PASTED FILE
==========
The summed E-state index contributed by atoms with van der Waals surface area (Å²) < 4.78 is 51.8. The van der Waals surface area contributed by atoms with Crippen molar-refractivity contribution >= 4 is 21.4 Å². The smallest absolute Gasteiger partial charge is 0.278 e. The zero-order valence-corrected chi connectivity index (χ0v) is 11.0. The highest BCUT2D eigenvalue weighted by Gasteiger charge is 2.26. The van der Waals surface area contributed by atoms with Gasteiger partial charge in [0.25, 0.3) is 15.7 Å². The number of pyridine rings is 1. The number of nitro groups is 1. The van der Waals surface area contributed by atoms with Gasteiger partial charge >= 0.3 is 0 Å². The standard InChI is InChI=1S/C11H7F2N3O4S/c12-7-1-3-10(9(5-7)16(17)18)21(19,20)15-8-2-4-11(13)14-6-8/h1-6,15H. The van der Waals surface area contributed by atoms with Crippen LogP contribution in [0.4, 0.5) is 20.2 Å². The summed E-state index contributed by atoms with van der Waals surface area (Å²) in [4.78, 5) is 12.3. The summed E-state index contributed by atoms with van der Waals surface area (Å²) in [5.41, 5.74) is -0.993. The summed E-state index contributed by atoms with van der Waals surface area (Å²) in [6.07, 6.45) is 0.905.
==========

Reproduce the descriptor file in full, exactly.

The summed E-state index contributed by atoms with van der Waals surface area (Å²) < 4.78 is 51.8. The van der Waals surface area contributed by atoms with Crippen molar-refractivity contribution >= 4 is 21.4 Å². The smallest absolute Gasteiger partial charge is 0.278 e. The zero-order valence-corrected chi connectivity index (χ0v) is 11.0. The highest BCUT2D eigenvalue weighted by Gasteiger charge is 2.26. The van der Waals surface area contributed by atoms with Gasteiger partial charge in [0.25, 0.3) is 15.7 Å². The number of pyridine rings is 1. The number of nitro groups is 1. The van der Waals surface area contributed by atoms with Gasteiger partial charge >= 0.3 is 0 Å². The standard InChI is InChI=1S/C11H7F2N3O4S/c12-7-1-3-10(9(5-7)16(17)18)21(19,20)15-8-2-4-11(13)14-6-8/h1-6,15H. The van der Waals surface area contributed by atoms with Crippen LogP contribution in [0.4, 0.5) is 20.2 Å². The summed E-state index contributed by atoms with van der Waals surface area (Å²) in [4.78, 5) is 12.3. The summed E-state index contributed by atoms with van der Waals surface area (Å²) in [5.41, 5.74) is -0.993. The summed E-state index contributed by atoms with van der Waals surface area (Å²) in [6.07, 6.45) is 0.905.